Quick anatomy lesson: the “biceps” are actually called the biceps brachii, the two-headed muscle running along the front of your upper arm that controls elbow flexion (pulling weight inward). For simplicity’s sake, we also lump another muscle into biceps training:
- The long head of the biceps brachii creates the illusion of a thicker, fuller peak when flexing. Recommended exercise: Incline dumbbell curls.
- The short head of the biceps brachii increases width along the inner biceps to sculpt a fuller-looking upper arm. Recommended exercise: Preacher curls
- The brachialis sits just beneath the biceps brachii and pushes the peak even higher. Recommended exercises: Reverse curls and hammer curls
Developing both heads of the triceps and the brachialis can add serious height and width to your upper arms. However, building your biceps is only half the battle (or more like 30–40%).
Another fun anatomy lesson: the “triceps” are a three-headed muscle that sits opposite your biceps, extends the elbow and is actually responsible for 60–70% of your total “biceps” size. To add inch after inch to your upper arms, you’ll also need to target all three heads:
- The long head of the triceps brachii is the innermost rear portion of the triceps. Recommended exercise: Overhead extensions
- The medial head of the triceps brachii is the smallest and lowest-sitting head of the triceps. Recommended exercise: Skullcrushers
- The lateral head of the triceps brachii is the longest and also reportedly the strongest of all three triceps’ heads. Recommended exercise: Cable pushdowns
On top of stretching the tape just a little bit further, triceps exercises can also carve out an aesthetic horseshoe shape along the back of your arm.
Hypertrophy Training Principles
The “secret” to escaping average arm territory isn’t partial reps (though they’re scientifically proven to increase triceps size), reverse pyramid training, or rep overload like Kris Gethin’s DTP. It’s training your muscles in a way they respond best.
In 2019, experts examined 30 hypertrophy-based studies to determine the best training principles for building lean mass. Check out the results below!
* This isn’t a “follow these rules or else” type of deal. You’re absolutely free to tweak these guidelines or even include drop sets, supersets, and low-load training to break through plateaus.
Fueling Your Body For Maximum Arm Size
Each curl and extension will leave behind microscopic tearing in your biceps and triceps. In the 48–72 hours after training, the body will release muscle-repairing hormones like testosterone and fuse the damaged fibers together to create fuller, denser muscles.
However, this isn’t possible without a proper diet and the right combination of sports supplements. So turn those softball-sized biceps into cannonballs and add definition to your triceps’ horseshoe with:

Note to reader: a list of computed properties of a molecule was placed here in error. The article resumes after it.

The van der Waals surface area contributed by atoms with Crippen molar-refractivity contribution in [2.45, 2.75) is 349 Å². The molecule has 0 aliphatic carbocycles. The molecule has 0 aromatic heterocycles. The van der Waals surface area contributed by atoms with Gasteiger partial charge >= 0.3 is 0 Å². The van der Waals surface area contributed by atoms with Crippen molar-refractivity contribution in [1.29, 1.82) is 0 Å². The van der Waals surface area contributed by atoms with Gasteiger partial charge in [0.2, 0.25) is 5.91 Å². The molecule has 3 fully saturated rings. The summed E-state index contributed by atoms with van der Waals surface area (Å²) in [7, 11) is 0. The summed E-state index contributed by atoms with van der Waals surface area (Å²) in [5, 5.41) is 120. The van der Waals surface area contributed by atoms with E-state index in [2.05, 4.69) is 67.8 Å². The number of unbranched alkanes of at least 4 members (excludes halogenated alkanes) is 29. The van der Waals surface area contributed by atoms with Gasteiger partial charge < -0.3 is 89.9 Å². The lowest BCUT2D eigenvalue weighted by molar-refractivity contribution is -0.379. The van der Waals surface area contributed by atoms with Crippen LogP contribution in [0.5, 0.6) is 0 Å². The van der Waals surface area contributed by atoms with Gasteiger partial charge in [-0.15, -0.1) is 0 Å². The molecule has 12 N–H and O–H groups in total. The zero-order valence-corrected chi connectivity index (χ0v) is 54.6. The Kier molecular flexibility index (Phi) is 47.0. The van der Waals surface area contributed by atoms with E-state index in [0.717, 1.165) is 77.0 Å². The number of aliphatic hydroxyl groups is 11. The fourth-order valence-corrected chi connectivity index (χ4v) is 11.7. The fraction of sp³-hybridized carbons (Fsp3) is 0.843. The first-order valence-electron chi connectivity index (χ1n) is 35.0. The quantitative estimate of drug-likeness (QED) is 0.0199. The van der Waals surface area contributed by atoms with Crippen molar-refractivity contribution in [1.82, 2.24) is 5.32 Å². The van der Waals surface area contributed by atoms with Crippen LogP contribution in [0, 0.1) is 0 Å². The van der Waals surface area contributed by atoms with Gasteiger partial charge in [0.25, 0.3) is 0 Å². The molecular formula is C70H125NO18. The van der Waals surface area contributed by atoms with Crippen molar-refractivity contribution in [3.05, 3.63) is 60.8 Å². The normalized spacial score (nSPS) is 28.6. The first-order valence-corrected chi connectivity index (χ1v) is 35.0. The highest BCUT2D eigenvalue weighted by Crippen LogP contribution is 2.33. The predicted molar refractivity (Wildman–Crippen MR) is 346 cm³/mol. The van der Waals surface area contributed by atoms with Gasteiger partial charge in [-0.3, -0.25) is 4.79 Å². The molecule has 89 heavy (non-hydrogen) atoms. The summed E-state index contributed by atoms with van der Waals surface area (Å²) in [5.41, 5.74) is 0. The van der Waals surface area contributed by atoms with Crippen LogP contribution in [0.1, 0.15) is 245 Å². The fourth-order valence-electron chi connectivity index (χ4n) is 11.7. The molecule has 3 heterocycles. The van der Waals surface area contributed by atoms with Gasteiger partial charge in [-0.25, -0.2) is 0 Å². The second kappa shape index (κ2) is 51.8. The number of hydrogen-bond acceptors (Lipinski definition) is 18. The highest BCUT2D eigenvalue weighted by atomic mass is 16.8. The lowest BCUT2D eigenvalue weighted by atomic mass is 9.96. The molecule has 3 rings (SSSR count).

The Bodybuilder’s Diet
(Side note: It’s 100% possible to build muscle with a maintenance diet or while in a caloric deficit — or burning more calories than you eat. But a surplus is the most efficient method.)
We spent a decent section of this article bashing bodybuilders for their steroid use. But natural (like, real natty) bodybuilders are also a solid resource for men looking to maximize their lean mass without padding their arms with a layer of fat.
The classic bodybuilder’s diet in the off-season (or bulk cycle) is:
- Calories: Maintenance + 15%
- Proteins: 25–30%
- Carbohydrates: 55–60%
- Fats: 15–20%
Say you need 3,000 calories to maintain your current body weight. To add serious mass to your arms, you’d bump your daily calorie goal up to 3,450 and get 862.5+ calories from protein, 1,897+ from carbs, and the final 517.5 from fats.
Whey protein should never replace your protein intake from natural foods. But with 20–40g of protein-packed into a single scoop, whey powders can aid muscle recovery in the hours post-workout and help reach the recommended 0.5–0.8g of protein per pound of body weight.
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Pre-workout is one of the best ways to take your arm workouts to the next level, especially if the formula has a high caffeine level. Caffeine is a stimulant that can increase mental focus, strength, and explosive power during resistance training.
Not surprisingly, studies link caffeine pre-workout to increased mechanical work, power output, and bar velocity during a 4×8 bench press trial. The higher the volume and more micro-tearing within the arms, the larger they’ll grow post-recovery.
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Creatine is an amino acid that partially controls the energy within skeletal muscle, particularly during heavy-resistance training. The widely studied supplement also pulls water into the muscles to make them both feel and look denser.
Creatine’s impact on mid-workout energy and strength also aligns with its hypertrophy benefits. Plenty of studies — including this one from 2011 — link regular creatine use to significantly increased strength and muscle thickness.